With temperatures rising and the school year nearing an end, children and families will soon be headed to water parks and public pools to cool off and enjoy fun in the sun.

In tough economic times, schools have faced deep funding cuts for middle and high school sports. To help fund these programs, many schools now charge “pay-to-play” fees for athletic participation.

Following the suicide of former NFL star Junior Seau, there has been a flood of attention given to the impact of concussions and head injury on the long-term health of athletes. Concussions are not only a health concern for professional athletes.

Sports offer many health and education benefits for teens. But due to continuing budget challenges, schools have had to tighten their belts when it comes to funding for athletics.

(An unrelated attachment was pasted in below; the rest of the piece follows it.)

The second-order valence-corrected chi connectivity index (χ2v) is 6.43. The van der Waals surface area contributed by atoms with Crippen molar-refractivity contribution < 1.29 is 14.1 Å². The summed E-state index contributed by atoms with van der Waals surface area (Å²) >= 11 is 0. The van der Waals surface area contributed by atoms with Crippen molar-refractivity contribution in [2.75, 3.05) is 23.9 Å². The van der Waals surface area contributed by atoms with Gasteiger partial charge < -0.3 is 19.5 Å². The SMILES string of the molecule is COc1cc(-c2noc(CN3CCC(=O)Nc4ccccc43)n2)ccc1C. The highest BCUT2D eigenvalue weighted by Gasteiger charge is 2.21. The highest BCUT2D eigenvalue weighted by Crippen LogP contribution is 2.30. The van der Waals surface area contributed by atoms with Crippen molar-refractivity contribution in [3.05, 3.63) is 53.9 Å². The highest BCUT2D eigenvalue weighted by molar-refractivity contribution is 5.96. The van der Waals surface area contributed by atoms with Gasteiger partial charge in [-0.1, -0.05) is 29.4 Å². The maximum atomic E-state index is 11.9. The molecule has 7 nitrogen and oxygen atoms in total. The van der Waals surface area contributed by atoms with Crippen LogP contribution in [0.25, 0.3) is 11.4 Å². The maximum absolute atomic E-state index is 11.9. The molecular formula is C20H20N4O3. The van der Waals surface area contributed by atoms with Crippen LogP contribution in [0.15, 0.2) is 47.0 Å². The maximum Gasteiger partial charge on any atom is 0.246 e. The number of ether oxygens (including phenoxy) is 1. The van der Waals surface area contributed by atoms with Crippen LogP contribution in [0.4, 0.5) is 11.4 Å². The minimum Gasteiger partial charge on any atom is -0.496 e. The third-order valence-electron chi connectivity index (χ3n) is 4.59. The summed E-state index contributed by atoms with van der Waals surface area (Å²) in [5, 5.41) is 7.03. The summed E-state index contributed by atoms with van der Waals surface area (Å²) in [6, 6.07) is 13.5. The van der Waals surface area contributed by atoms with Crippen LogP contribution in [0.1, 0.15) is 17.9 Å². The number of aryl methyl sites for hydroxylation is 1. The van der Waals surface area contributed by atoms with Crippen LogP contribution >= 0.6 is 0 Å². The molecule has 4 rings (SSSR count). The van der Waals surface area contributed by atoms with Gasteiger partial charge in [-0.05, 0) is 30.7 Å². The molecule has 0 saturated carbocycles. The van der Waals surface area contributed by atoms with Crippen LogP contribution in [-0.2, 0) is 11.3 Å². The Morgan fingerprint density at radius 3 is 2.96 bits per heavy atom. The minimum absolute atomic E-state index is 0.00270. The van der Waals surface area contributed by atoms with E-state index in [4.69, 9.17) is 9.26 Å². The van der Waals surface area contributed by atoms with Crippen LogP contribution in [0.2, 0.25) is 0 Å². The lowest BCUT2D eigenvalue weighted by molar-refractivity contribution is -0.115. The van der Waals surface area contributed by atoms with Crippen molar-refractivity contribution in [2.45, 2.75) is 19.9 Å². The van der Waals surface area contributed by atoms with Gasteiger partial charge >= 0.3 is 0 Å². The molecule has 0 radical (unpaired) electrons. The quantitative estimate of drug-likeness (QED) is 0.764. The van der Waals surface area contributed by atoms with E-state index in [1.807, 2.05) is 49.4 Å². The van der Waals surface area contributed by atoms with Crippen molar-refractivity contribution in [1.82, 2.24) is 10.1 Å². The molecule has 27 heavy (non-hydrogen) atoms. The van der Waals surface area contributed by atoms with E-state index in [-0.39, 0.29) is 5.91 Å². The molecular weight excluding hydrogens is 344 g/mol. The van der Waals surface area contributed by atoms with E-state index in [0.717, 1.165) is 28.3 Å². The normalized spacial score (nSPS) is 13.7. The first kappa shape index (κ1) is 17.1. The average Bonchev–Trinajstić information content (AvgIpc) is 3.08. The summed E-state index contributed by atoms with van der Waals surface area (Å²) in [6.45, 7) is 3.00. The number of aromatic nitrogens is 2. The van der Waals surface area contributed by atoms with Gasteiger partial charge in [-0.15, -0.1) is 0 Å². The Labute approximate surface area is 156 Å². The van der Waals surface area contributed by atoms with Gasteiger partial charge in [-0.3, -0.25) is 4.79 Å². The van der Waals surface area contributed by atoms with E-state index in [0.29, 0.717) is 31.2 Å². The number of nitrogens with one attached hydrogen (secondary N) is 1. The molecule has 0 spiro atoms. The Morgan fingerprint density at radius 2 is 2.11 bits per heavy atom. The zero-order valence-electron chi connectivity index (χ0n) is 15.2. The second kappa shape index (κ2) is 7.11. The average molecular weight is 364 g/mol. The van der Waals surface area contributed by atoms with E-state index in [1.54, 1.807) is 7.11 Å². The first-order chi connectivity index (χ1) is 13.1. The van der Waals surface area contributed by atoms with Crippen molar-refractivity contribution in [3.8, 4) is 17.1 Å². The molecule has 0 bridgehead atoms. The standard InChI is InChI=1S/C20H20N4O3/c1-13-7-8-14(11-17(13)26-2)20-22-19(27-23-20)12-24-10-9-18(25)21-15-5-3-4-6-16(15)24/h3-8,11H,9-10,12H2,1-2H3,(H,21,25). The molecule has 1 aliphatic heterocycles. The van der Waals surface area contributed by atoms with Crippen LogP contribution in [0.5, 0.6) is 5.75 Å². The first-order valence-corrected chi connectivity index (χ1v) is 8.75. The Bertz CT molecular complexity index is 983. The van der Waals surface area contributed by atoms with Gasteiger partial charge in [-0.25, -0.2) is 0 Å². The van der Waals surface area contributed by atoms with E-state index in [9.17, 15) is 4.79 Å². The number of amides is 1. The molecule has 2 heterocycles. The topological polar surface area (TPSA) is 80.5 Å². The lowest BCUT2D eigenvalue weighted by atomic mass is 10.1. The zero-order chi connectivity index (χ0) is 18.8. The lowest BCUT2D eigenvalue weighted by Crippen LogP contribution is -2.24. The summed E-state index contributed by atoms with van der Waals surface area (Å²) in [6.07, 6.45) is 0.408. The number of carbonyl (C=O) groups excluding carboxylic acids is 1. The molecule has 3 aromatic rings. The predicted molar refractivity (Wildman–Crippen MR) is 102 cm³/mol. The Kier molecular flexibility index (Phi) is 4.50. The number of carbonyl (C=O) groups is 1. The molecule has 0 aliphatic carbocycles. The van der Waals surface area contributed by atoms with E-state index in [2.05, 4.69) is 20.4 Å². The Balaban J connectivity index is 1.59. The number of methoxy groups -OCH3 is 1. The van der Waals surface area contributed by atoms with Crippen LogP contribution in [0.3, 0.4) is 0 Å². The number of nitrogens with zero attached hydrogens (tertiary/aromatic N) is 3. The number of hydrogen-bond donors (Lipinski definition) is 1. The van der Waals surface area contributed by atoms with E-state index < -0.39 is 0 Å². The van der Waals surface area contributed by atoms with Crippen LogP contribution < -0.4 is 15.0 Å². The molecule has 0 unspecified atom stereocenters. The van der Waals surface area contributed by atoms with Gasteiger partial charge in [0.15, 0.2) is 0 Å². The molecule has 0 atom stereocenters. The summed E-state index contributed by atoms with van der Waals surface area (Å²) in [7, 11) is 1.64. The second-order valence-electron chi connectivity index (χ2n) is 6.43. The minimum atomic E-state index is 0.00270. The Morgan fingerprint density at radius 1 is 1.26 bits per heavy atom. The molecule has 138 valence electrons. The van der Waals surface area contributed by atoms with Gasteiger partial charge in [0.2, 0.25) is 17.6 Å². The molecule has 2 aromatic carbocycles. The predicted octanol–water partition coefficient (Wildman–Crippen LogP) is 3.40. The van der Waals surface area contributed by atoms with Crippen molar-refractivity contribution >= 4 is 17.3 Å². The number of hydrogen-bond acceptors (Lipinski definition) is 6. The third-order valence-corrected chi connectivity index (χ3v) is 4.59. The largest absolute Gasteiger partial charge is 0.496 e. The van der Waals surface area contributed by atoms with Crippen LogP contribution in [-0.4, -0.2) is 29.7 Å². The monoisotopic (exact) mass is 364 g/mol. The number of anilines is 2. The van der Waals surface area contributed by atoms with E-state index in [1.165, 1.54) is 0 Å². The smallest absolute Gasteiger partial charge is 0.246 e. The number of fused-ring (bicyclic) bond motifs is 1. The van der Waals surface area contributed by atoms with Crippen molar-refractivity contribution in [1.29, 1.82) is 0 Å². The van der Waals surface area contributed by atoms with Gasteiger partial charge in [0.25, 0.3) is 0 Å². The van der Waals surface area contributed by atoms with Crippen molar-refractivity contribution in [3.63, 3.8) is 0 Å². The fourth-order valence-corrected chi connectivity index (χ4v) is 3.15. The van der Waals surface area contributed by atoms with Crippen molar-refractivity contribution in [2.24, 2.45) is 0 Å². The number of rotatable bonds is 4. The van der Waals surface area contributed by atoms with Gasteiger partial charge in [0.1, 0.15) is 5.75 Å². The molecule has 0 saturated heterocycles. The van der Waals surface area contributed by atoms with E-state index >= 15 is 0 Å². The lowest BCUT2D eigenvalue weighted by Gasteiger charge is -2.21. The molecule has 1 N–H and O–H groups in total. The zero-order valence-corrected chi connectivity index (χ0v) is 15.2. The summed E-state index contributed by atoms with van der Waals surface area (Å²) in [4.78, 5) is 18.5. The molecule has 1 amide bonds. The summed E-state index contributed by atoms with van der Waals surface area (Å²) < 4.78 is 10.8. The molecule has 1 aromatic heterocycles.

Over the past five years, drug abuse and teen pregnancy have been rated consistently in the National Poll on Children’s Health as two of the top children’s health concerns in the eyes of adults across the U.S.

Every 10 minutes in the United States, a child younger than 6 years old is taken to the emergency room for possible poisoning from swallowing a medicine. Each year, unintentional poisonings from medicines cause more emergency room visits for young children than car accidents.

The issue of sexting – sending sexually explicit, nude, or semi-nude photos by cell phone – has taken center stage in recent legislation in several states in the U.S. To date, 17 states have sexting laws on the books. Another 13 states have sexting legislation pending in 2012.

For more than 10 years, the American Academy of Pediatrics has recommended limiting fruit juice to one serving per day for children 1-6 years old.  Drinking less juice helps prevent health problems such as childhood obesity and early tooth decay.